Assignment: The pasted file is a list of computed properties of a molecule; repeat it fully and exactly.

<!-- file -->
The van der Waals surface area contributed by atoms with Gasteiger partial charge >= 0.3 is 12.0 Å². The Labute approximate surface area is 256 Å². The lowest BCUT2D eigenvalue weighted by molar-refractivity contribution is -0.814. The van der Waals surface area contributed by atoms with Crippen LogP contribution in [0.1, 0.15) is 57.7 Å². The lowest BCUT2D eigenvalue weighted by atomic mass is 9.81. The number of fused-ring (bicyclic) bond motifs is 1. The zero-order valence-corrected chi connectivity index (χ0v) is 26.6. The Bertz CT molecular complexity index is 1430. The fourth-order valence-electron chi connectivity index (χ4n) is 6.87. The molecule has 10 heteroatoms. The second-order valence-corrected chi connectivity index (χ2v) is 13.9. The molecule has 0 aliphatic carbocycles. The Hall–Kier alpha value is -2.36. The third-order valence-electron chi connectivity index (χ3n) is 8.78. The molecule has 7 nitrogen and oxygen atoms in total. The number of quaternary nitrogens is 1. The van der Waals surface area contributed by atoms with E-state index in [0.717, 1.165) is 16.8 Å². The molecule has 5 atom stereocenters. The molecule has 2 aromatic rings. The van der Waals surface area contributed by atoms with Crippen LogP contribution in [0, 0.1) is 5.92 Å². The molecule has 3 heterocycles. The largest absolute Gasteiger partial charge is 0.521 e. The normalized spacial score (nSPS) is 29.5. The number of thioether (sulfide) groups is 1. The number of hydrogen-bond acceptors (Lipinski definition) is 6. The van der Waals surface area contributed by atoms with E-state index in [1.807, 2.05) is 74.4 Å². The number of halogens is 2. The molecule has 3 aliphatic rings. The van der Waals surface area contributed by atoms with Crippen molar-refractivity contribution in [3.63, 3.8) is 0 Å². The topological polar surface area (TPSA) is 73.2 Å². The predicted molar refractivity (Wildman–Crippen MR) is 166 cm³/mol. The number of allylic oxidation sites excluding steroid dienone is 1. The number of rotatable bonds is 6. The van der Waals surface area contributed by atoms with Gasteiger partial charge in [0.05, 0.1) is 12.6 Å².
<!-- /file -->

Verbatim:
The van der Waals surface area contributed by atoms with Gasteiger partial charge >= 0.3 is 12.0 Å². The Labute approximate surface area is 256 Å². The lowest BCUT2D eigenvalue weighted by molar-refractivity contribution is -0.814. The van der Waals surface area contributed by atoms with Crippen LogP contribution in [0.1, 0.15) is 57.7 Å². The lowest BCUT2D eigenvalue weighted by atomic mass is 9.81. The number of fused-ring (bicyclic) bond motifs is 1. The zero-order valence-corrected chi connectivity index (χ0v) is 26.6. The Bertz CT molecular complexity index is 1430. The fourth-order valence-electron chi connectivity index (χ4n) is 6.87. The molecule has 10 heteroatoms. The second-order valence-corrected chi connectivity index (χ2v) is 13.9. The molecule has 0 aliphatic carbocycles. The Hall–Kier alpha value is -2.36. The third-order valence-electron chi connectivity index (χ3n) is 8.78. The molecule has 7 nitrogen and oxygen atoms in total. The number of quaternary nitrogens is 1. The van der Waals surface area contributed by atoms with E-state index in [0.717, 1.165) is 16.8 Å². The molecule has 5 atom stereocenters. The molecule has 2 aromatic rings. The van der Waals surface area contributed by atoms with Crippen LogP contribution in [0, 0.1) is 5.92 Å². The molecule has 3 heterocycles. The largest absolute Gasteiger partial charge is 0.521 e. The normalized spacial score (nSPS) is 29.5. The number of thioether (sulfide) groups is 1. The number of hydrogen-bond acceptors (Lipinski definition) is 6. The van der Waals surface area contributed by atoms with E-state index in [1.807, 2.05) is 74.4 Å². The number of halogens is 2. The molecule has 3 aliphatic rings. The van der Waals surface area contributed by atoms with Crippen molar-refractivity contribution in [3.63, 3.8) is 0 Å². The topological polar surface area (TPSA) is 73.2 Å². The predicted molar refractivity (Wildman–Crippen MR) is 166 cm³/mol. The number of allylic oxidation sites excluding steroid dienone is 1. The number of rotatable bonds is 6. The van der Waals surface area contributed by atoms with Gasteiger partial charge in [0.05, 0.1) is 12.6 Å².